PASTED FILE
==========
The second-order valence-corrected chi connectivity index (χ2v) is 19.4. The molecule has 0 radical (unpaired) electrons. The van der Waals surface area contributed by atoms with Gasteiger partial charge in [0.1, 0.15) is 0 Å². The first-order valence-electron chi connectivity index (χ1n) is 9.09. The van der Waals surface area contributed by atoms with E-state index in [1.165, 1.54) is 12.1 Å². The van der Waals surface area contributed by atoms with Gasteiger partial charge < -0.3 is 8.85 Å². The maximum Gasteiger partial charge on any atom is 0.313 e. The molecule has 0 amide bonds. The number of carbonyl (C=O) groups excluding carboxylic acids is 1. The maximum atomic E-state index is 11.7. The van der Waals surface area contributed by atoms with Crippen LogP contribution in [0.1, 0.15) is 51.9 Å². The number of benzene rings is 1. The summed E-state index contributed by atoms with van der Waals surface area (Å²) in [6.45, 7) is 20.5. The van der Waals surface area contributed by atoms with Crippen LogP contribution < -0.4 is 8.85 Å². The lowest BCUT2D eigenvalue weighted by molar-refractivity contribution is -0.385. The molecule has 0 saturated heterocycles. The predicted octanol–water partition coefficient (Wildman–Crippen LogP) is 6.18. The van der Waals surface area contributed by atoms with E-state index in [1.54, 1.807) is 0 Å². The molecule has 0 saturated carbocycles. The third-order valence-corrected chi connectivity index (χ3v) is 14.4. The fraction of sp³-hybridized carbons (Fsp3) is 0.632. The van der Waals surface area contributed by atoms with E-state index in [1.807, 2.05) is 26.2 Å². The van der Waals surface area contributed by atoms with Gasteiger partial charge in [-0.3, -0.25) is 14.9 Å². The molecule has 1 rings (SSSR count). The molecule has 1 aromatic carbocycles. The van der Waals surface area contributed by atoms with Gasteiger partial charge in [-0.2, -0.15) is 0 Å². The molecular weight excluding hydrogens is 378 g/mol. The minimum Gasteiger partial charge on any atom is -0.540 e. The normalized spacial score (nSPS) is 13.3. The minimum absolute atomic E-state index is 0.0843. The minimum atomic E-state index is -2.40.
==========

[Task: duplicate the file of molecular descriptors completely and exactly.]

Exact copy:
The second-order valence-corrected chi connectivity index (χ2v) is 19.4. The molecule has 0 radical (unpaired) electrons. The van der Waals surface area contributed by atoms with Gasteiger partial charge in [0.1, 0.15) is 0 Å². The first-order valence-electron chi connectivity index (χ1n) is 9.09. The van der Waals surface area contributed by atoms with E-state index in [1.165, 1.54) is 12.1 Å². The van der Waals surface area contributed by atoms with Gasteiger partial charge < -0.3 is 8.85 Å². The maximum Gasteiger partial charge on any atom is 0.313 e. The molecule has 0 amide bonds. The number of carbonyl (C=O) groups excluding carboxylic acids is 1. The maximum atomic E-state index is 11.7. The van der Waals surface area contributed by atoms with Crippen LogP contribution in [0.1, 0.15) is 51.9 Å². The number of benzene rings is 1. The summed E-state index contributed by atoms with van der Waals surface area (Å²) in [6.45, 7) is 20.5. The van der Waals surface area contributed by atoms with Crippen LogP contribution < -0.4 is 8.85 Å². The lowest BCUT2D eigenvalue weighted by molar-refractivity contribution is -0.385. The molecule has 0 saturated heterocycles. The predicted octanol–water partition coefficient (Wildman–Crippen LogP) is 6.18. The van der Waals surface area contributed by atoms with E-state index in [1.54, 1.807) is 0 Å². The molecule has 0 saturated carbocycles. The third-order valence-corrected chi connectivity index (χ3v) is 14.4. The fraction of sp³-hybridized carbons (Fsp3) is 0.632. The van der Waals surface area contributed by atoms with E-state index in [1.807, 2.05) is 26.2 Å². The van der Waals surface area contributed by atoms with Gasteiger partial charge in [-0.3, -0.25) is 14.9 Å². The molecule has 1 rings (SSSR count). The molecule has 1 aromatic carbocycles. The van der Waals surface area contributed by atoms with Gasteiger partial charge in [-0.2, -0.15) is 0 Å². The molecular weight excluding hydrogens is 378 g/mol. The minimum Gasteiger partial charge on any atom is -0.540 e. The normalized spacial score (nSPS) is 13.3. The minimum absolute atomic E-state index is 0.0843. The minimum atomic E-state index is -2.40.